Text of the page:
She Tossed His Roses Onto Her Truck Seat
Jorge and Angela
Never married at forty-seven, Jorge Miller was rebounding from a four-year relationship when he met a single woman through his workout buddy.
He was skeptical. “I like feminine women,” he says, “and this woman was kind of grrr.”
Still, he gave her a chance–until he learned she was bi-sexual and her family “was full of felons, and that she was angry and bitter about her failed marriage.” On New Year’s Eve, Jorge felt as if he was in the presence of the “Black Beverly Hillbillies.” They were shooting guns in the air around the ritsy Geist area. “It was a hot mess,” he says.
That relationship barely lasted two months.
Jorge took a six-month sabbatical from dating. He thought about his upbringing in Chicago–a city he describes as segregated–and how moving to Indianapolis broadened his thought processing.
“I said, You know what? What I’m doing isn’t working. So I’m going to expand my horizons, try online dating, and date outside my race.”
He thought he needed to break out of his comfort zone because he had only dated one Caucasian woman.
“So many African American women have been conditioned by single-parent homes,” Jorge says. “They’re angry, and they’re bitter. Then an individual like me, never married, without children, comes along and finds himself in situations where he takes on another person’s pain.”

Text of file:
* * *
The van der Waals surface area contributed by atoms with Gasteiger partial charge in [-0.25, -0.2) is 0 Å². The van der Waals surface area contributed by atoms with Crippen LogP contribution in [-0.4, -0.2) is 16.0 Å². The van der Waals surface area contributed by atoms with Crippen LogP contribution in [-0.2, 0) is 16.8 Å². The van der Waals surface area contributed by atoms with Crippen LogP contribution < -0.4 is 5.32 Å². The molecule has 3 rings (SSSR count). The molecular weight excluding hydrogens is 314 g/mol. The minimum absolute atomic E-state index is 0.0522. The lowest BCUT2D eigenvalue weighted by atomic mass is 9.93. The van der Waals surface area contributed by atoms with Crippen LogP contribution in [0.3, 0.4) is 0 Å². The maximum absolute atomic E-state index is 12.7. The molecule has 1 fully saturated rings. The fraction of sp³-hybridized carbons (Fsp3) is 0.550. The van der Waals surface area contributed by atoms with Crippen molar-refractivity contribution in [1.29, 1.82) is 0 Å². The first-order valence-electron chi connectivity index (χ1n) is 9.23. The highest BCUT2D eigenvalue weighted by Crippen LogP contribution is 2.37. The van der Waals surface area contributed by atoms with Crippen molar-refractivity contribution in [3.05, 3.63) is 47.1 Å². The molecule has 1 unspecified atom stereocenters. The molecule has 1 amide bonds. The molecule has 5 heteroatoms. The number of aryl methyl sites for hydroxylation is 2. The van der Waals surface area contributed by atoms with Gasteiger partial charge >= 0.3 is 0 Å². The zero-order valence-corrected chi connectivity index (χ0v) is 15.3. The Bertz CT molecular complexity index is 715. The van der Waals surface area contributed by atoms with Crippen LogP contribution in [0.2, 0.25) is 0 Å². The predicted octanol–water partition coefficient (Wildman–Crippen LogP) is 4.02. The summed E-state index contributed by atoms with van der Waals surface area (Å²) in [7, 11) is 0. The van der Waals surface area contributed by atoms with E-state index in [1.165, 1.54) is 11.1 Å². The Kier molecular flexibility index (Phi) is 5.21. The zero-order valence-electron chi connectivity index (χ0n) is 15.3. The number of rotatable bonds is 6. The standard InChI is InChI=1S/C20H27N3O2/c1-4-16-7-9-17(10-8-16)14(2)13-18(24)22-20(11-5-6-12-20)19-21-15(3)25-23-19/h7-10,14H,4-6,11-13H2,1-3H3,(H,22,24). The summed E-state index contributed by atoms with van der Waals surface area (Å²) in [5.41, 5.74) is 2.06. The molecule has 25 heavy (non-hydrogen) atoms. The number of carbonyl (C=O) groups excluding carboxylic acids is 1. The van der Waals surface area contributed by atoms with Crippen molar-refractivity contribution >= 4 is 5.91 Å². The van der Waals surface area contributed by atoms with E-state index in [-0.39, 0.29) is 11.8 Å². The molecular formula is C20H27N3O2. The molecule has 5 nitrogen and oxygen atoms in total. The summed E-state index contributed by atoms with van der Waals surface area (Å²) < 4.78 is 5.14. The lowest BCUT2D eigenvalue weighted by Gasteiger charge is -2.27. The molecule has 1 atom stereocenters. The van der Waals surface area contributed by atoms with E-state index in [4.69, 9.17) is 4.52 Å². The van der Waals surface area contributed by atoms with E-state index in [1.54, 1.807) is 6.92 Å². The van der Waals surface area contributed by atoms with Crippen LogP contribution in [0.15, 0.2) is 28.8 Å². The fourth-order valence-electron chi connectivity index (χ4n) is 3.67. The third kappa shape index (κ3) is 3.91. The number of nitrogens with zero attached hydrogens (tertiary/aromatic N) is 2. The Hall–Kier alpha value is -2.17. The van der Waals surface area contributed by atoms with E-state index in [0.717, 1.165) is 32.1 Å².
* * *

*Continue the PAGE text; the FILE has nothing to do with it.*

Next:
Jorge remembers what one of his mentors–a young Caucasian therapist in Dallas–told him in 2007. She said, “Jorge, you’re such a rare Black man. You know what? With your likes and dislikes, I think someday, you’re going to end up with a Caucasian wife.”
Jorge was “going through some stuff” during his sabbatical and decided to get fit and better his mind. One day, at the end of his sabbatical, while on Facebook, the site’s dating app appeared. “I’m like, Oh wow, all kinds of weirdos. Am I that desperate? I was skeptical of how society would view me. Finally, something told me to try it. I did, and I met some interesting women–both Black and Caucasian.” He narrowed his list to ten and casually talked with each on the phone. They messaged back and forth like teenagers.
He utilized Marco Polo–an online app where users leave video messages in each other’s mailboxes–to screen potential mates. “Once you video chat with people, you realize how deceptive some can be. Some were not at all like they projected themselves to be.”
Some of the women he met online included:
• A young teacher of Irish descent. She and Jorge had a great conversation, but she preferred darker Black men. Oh, and he was the wrong astrological sign. She was a Sagittarius; he was a Libra. “That’s not a good combination,” she told him. “Mixing the two is a recipe for disaster.”
Jorge said, “Well, dang. Can we at least go out on a date so you can get to know me? There are exceptions to the rule.” The date never happened.
• A young woman who had moved from Detroit. She was pretty in her profile pic, but how she looked in the video chat compared to her profile pic was quite different. “I didn’t get a good vibe from the young woman, but she invited me to her house, and I went. She lived on the rough side of town. As we talked, she kept the room uncomfortably dark.” They never went out again.